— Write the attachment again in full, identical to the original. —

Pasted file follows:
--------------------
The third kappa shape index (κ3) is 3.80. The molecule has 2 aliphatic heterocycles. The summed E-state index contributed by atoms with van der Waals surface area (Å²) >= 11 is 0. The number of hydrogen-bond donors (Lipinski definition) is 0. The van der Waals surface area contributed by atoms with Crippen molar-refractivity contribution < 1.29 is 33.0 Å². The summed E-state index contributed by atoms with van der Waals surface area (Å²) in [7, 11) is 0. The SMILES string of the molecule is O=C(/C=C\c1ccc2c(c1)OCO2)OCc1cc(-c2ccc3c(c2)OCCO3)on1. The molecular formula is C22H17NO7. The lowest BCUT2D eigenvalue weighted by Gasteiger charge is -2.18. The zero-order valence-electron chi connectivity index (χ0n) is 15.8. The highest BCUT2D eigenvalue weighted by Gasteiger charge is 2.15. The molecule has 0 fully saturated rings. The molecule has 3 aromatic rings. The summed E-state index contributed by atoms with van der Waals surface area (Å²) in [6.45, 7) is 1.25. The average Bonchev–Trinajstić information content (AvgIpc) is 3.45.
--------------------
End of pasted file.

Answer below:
The third kappa shape index (κ3) is 3.80. The molecule has 2 aliphatic heterocycles. The summed E-state index contributed by atoms with van der Waals surface area (Å²) >= 11 is 0. The number of hydrogen-bond donors (Lipinski definition) is 0. The van der Waals surface area contributed by atoms with Crippen molar-refractivity contribution < 1.29 is 33.0 Å². The summed E-state index contributed by atoms with van der Waals surface area (Å²) in [7, 11) is 0. The SMILES string of the molecule is O=C(/C=C\c1ccc2c(c1)OCO2)OCc1cc(-c2ccc3c(c2)OCCO3)on1. The molecular formula is C22H17NO7. The lowest BCUT2D eigenvalue weighted by Gasteiger charge is -2.18. The zero-order valence-electron chi connectivity index (χ0n) is 15.8. The highest BCUT2D eigenvalue weighted by Gasteiger charge is 2.15. The molecule has 0 fully saturated rings. The molecule has 3 aromatic rings. The summed E-state index contributed by atoms with van der Waals surface area (Å²) in [6.45, 7) is 1.25. The average Bonchev–Trinajstić information content (AvgIpc) is 3.45.